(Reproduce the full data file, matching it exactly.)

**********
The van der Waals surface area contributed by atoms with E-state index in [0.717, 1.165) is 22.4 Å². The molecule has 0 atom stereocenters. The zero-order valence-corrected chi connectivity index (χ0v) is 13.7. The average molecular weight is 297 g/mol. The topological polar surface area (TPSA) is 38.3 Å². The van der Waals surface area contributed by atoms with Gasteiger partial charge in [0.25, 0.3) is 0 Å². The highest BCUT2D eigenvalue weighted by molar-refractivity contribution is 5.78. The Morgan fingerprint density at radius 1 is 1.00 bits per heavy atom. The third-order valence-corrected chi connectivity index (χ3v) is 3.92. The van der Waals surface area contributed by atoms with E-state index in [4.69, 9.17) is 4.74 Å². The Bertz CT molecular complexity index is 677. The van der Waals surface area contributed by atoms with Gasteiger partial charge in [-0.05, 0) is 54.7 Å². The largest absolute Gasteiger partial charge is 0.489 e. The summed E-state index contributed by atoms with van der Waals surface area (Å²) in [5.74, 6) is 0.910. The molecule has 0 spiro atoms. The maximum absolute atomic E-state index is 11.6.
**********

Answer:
The van der Waals surface area contributed by atoms with E-state index in [0.717, 1.165) is 22.4 Å². The molecule has 0 atom stereocenters. The zero-order valence-corrected chi connectivity index (χ0v) is 13.7. The average molecular weight is 297 g/mol. The topological polar surface area (TPSA) is 38.3 Å². The van der Waals surface area contributed by atoms with Gasteiger partial charge in [0.25, 0.3) is 0 Å². The highest BCUT2D eigenvalue weighted by molar-refractivity contribution is 5.78. The Morgan fingerprint density at radius 1 is 1.00 bits per heavy atom. The third-order valence-corrected chi connectivity index (χ3v) is 3.92. The van der Waals surface area contributed by atoms with E-state index in [4.69, 9.17) is 4.74 Å². The Bertz CT molecular complexity index is 677. The van der Waals surface area contributed by atoms with Gasteiger partial charge in [-0.05, 0) is 54.7 Å². The largest absolute Gasteiger partial charge is 0.489 e. The summed E-state index contributed by atoms with van der Waals surface area (Å²) in [5.74, 6) is 0.910. The molecule has 0 spiro atoms. The maximum absolute atomic E-state index is 11.6.